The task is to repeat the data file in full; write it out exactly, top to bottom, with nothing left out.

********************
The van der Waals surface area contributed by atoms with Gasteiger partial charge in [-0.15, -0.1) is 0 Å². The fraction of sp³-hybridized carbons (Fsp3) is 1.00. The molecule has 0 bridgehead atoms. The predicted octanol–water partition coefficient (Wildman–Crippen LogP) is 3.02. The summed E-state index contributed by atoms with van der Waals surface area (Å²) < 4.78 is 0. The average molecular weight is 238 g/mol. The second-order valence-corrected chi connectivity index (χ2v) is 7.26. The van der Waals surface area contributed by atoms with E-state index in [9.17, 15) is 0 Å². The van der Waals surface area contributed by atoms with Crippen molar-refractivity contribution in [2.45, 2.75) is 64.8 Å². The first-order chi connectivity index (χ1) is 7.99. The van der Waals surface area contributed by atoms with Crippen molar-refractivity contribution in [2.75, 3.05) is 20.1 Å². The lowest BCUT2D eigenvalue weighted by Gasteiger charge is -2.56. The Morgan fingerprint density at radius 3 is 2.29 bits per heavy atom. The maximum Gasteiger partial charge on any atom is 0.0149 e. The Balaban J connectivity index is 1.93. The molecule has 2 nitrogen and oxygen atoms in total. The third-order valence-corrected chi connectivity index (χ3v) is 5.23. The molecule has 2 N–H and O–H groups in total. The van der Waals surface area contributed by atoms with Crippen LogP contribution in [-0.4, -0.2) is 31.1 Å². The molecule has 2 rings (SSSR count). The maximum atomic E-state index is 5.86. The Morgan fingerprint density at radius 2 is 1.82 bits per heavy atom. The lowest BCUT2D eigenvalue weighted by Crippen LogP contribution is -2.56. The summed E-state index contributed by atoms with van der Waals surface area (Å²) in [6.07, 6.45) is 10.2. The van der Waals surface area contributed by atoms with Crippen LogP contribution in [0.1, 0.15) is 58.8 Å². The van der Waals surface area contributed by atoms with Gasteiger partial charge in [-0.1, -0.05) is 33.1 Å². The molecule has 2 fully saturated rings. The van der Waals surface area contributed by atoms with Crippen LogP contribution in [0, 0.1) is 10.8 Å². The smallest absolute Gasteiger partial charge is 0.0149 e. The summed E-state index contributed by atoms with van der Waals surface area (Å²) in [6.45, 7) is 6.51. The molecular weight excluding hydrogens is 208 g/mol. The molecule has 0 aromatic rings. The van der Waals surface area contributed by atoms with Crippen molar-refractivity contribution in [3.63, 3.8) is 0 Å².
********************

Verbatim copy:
The van der Waals surface area contributed by atoms with Gasteiger partial charge in [-0.15, -0.1) is 0 Å². The fraction of sp³-hybridized carbons (Fsp3) is 1.00. The molecule has 0 bridgehead atoms. The predicted octanol–water partition coefficient (Wildman–Crippen LogP) is 3.02. The summed E-state index contributed by atoms with van der Waals surface area (Å²) < 4.78 is 0. The average molecular weight is 238 g/mol. The second-order valence-corrected chi connectivity index (χ2v) is 7.26. The van der Waals surface area contributed by atoms with E-state index in [9.17, 15) is 0 Å². The van der Waals surface area contributed by atoms with Crippen molar-refractivity contribution in [2.45, 2.75) is 64.8 Å². The first-order chi connectivity index (χ1) is 7.99. The van der Waals surface area contributed by atoms with Crippen molar-refractivity contribution in [2.75, 3.05) is 20.1 Å². The lowest BCUT2D eigenvalue weighted by Gasteiger charge is -2.56. The Morgan fingerprint density at radius 3 is 2.29 bits per heavy atom. The maximum Gasteiger partial charge on any atom is 0.0149 e. The Balaban J connectivity index is 1.93. The molecule has 2 nitrogen and oxygen atoms in total. The third-order valence-corrected chi connectivity index (χ3v) is 5.23. The molecule has 2 N–H and O–H groups in total. The van der Waals surface area contributed by atoms with Crippen LogP contribution in [-0.4, -0.2) is 31.1 Å². The molecule has 2 rings (SSSR count). The maximum atomic E-state index is 5.86. The Morgan fingerprint density at radius 2 is 1.82 bits per heavy atom. The lowest BCUT2D eigenvalue weighted by Crippen LogP contribution is -2.56. The summed E-state index contributed by atoms with van der Waals surface area (Å²) in [6.07, 6.45) is 10.2. The van der Waals surface area contributed by atoms with Crippen LogP contribution in [0.1, 0.15) is 58.8 Å². The van der Waals surface area contributed by atoms with Gasteiger partial charge in [-0.1, -0.05) is 33.1 Å². The molecule has 2 fully saturated rings. The van der Waals surface area contributed by atoms with Crippen LogP contribution in [0, 0.1) is 10.8 Å². The smallest absolute Gasteiger partial charge is 0.0149 e. The summed E-state index contributed by atoms with van der Waals surface area (Å²) in [6.45, 7) is 6.51. The molecular weight excluding hydrogens is 208 g/mol. The molecule has 0 aromatic rings. The van der Waals surface area contributed by atoms with Crippen molar-refractivity contribution in [3.63, 3.8) is 0 Å².